Ideas from the American Academy of Dermatology on other therapies that could help in soothing eczema -
Eczema therapies that “guarantee” clear skin or promise an “amazing breakthrough” can be appealing. The longer you have been treating atopic dermatitis, the more alluring these ads may seem.
The truth is nothing cures atopic dermatitis. What researchers have found is that some therapies, when added to a treatment plan prescribed by a dermatologist, can improve results. Others have no effect. A few can cause serious, even life-threatening, side effects.
Adding a therapy called “behavior modification” to a treatment plan prescribed by a dermatologist may lead to clearer skin. Behavior modification is a technique used to help people change what they do so that they can get better results.
One behavior modification technique that has proven helpful for patients with atopic dermatitis is the combined approach. Used mostly in the United Kingdom, this approach teaches patients techniques that can help them avoid scratching. Patients also receive one-on-one training, usually from a nurse, on how to use moisturizer and their medications.
When tested in research studies, the combined approach produced dramatic results. Without the habitual scratching — people with atopic dermatitis may scratch their skin 500 to 1,000 times per day — and with proper use of topical therapy, even patients with severe long-term atopic dermatitis saw significantly clearer skin.
Bottom line: Avoiding scratching and using medication as directed allows the skin to heal. The combined approach is but one effective technique. To find tips that dermatologists tell their patients to help them reduce scratching, visit Preventing Flare-Ups.
Emotional Support Makes a Difference
A skin disease can diminish a person’s quality of life. Patients with atopic dermatitis often have low self-esteem. Many say their skin makes them feel isolated and embarrassed. A support group, camp, or conferences created for people living with a skin condition can help.
Support group. In June 2003, a hospital in Brazil began a support group for children younger than 12 years of age who had atopic dermatitis. The group met every 15 days. Initially, the children were insecure and kept to themselves. Once they recognized their similarities, they began to interact with each other. After 6 to 8 meetings, the doctors noticed several improvements. The children developed stronger bonds with the medical staff. They learned more about atopic dermatitis and how to better manage their symptoms. As their self-confidence grew, their symptoms lessened.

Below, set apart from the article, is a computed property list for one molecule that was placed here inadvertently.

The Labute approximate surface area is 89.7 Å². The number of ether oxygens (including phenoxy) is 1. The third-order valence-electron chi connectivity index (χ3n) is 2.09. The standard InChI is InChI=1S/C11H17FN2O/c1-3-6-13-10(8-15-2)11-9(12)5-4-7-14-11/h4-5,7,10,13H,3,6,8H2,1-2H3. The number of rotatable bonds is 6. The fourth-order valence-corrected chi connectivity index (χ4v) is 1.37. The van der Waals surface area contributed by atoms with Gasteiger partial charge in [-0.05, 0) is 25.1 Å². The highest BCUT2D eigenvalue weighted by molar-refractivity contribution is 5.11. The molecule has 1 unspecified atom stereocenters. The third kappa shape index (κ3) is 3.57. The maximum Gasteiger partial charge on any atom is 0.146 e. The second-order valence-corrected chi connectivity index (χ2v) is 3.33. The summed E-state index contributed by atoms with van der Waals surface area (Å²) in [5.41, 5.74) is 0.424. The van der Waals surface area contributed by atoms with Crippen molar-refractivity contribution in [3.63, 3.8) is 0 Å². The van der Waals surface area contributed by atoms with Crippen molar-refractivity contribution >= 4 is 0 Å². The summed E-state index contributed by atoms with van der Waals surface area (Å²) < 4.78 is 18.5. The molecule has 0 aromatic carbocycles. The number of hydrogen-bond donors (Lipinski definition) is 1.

Probiotics: More Research Needed
A few studies indicate that taking a dietary supplement containing probiotics (live bacteria) — when used along with topical therapy — may help reduce the severity and extent of atopic dermatitis in children. While these findings are promising, more research is needed. Each study tested a different blend of probiotics. The appropriate blend and dose for treating atopic dermatitis have not been determined. The long-term effects are not known.
Most of this research has been conducted in Europe and Australia. Researchers do not know if supplements now available in the United States can be beneficial for atopic dermatitis.
Bottom line: Before taking a supplement containing probiotics or giving one to a child, speak with a dermatologist. Ask if a supplement containing probiotics might help and if it is advisable to take this supplement. Some dietary supplements can trigger an allergic reaction; others can interact with medication. If the dermatologist believes probiotics may help, be sure to get a product recommendation. Dietary supplements are not regulated as strictly as medications.
Teas: The Right Blend May Help
Studies suggest that tea — whether green, black, or oolong — can prevent some allergic reactions. To find out if tea could benefit patients with atopic dermatitis, researchers in Japan recruited patients with atopic dermatitis who had not respond to other treatment. The patients were instructed to continue following their treatment plan and to drink one liter of oolong tea every day. The liter was to be divided into thirds so that one-third of it was drunk after each of three meals. Of the 118 patients who completed the study, 63% showed marked to moderate improvement after one month. This effect was first noticed after one or two weeks.
It should be noted that green, black, and oolong teas contain caffeine, which can increase restlessness, anxiety, and sleeplessness. Having atopic dermatitis produces these feelings in many patients, and caffeine may intensify these feelings.
Some people swear by a tea that does not contain caffeine. While chamomile is used worldwide to treat many conditions including atopic dermatitis, there is not enough reliable research in humans to support its use as a tea, essential oil, or in any other form.
One reason may be that too many cases of people developing an allergic reaction after eating or coming into contact with the chamomile plant have been reported. A few cases of anaphylaxis, a severe and potentially life-threatening allergic reaction, have occurred. Anaphylaxis makes blood pressure drop suddenly. Breathing becomes difficult. Some people loss consciousness and some die.
Bottom line: Limited research suggests that drinking oolong tea may help patients with atopic dermatitis when used along with treatment prescribed by a dermatologist. Chamomile has been shown to cause an allergic reaction, which in a few cases has been life threatening.